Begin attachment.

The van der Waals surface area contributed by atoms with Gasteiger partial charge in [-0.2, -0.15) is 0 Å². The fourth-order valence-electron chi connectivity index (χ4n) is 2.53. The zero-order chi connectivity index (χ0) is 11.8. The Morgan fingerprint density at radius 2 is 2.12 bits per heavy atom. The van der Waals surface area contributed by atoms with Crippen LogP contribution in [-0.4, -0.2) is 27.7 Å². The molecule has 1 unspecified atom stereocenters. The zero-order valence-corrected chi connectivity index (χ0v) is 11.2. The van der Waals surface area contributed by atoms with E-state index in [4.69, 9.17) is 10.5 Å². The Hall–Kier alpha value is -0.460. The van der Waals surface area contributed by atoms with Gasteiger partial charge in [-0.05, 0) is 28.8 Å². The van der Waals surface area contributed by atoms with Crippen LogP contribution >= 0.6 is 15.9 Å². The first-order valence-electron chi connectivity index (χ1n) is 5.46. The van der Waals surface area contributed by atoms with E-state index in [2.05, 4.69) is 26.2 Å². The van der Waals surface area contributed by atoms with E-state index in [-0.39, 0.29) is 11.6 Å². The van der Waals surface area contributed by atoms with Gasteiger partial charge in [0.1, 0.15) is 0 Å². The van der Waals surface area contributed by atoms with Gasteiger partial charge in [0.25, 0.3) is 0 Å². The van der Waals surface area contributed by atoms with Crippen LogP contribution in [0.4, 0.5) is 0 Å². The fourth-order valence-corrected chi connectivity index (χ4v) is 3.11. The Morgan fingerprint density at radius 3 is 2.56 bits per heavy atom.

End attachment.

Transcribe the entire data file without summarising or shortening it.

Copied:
The van der Waals surface area contributed by atoms with Gasteiger partial charge in [-0.2, -0.15) is 0 Å². The fourth-order valence-electron chi connectivity index (χ4n) is 2.53. The zero-order chi connectivity index (χ0) is 11.8. The Morgan fingerprint density at radius 2 is 2.12 bits per heavy atom. The van der Waals surface area contributed by atoms with Crippen LogP contribution in [-0.4, -0.2) is 27.7 Å². The molecule has 1 unspecified atom stereocenters. The zero-order valence-corrected chi connectivity index (χ0v) is 11.2. The van der Waals surface area contributed by atoms with E-state index in [4.69, 9.17) is 10.5 Å². The Hall–Kier alpha value is -0.460. The van der Waals surface area contributed by atoms with Gasteiger partial charge in [-0.05, 0) is 28.8 Å². The van der Waals surface area contributed by atoms with Crippen LogP contribution >= 0.6 is 15.9 Å². The first-order valence-electron chi connectivity index (χ1n) is 5.46. The van der Waals surface area contributed by atoms with E-state index in [2.05, 4.69) is 26.2 Å². The van der Waals surface area contributed by atoms with E-state index in [-0.39, 0.29) is 11.6 Å². The van der Waals surface area contributed by atoms with Gasteiger partial charge in [0.1, 0.15) is 0 Å². The van der Waals surface area contributed by atoms with Gasteiger partial charge in [0.25, 0.3) is 0 Å². The van der Waals surface area contributed by atoms with Crippen LogP contribution in [0.4, 0.5) is 0 Å². The fourth-order valence-corrected chi connectivity index (χ4v) is 3.11. The Morgan fingerprint density at radius 3 is 2.56 bits per heavy atom.